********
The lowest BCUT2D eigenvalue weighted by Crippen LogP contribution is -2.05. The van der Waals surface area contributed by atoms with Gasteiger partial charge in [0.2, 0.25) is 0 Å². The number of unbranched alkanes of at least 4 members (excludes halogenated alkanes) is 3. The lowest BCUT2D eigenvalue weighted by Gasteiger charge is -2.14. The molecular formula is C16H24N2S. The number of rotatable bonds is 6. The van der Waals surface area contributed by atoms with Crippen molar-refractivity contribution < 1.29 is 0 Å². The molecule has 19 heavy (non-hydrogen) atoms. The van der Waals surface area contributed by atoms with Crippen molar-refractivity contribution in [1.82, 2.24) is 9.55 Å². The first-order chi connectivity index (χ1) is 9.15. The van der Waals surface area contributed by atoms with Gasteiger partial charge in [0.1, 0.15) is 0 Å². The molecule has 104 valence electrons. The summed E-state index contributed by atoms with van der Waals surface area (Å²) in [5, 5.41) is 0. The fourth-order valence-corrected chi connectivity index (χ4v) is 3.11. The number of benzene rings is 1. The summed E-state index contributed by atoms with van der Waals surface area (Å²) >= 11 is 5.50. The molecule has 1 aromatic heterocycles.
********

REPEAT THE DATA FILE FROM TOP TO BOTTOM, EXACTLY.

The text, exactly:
The lowest BCUT2D eigenvalue weighted by Crippen LogP contribution is -2.05. The van der Waals surface area contributed by atoms with Gasteiger partial charge in [0.2, 0.25) is 0 Å². The number of unbranched alkanes of at least 4 members (excludes halogenated alkanes) is 3. The lowest BCUT2D eigenvalue weighted by Gasteiger charge is -2.14. The molecular formula is C16H24N2S. The number of rotatable bonds is 6. The van der Waals surface area contributed by atoms with Crippen molar-refractivity contribution < 1.29 is 0 Å². The molecule has 19 heavy (non-hydrogen) atoms. The van der Waals surface area contributed by atoms with Crippen molar-refractivity contribution in [1.82, 2.24) is 9.55 Å². The first-order chi connectivity index (χ1) is 9.15. The van der Waals surface area contributed by atoms with Gasteiger partial charge in [0.1, 0.15) is 0 Å². The molecule has 104 valence electrons. The summed E-state index contributed by atoms with van der Waals surface area (Å²) in [5, 5.41) is 0. The fourth-order valence-corrected chi connectivity index (χ4v) is 3.11. The number of benzene rings is 1. The summed E-state index contributed by atoms with van der Waals surface area (Å²) >= 11 is 5.50. The molecule has 1 aromatic heterocycles.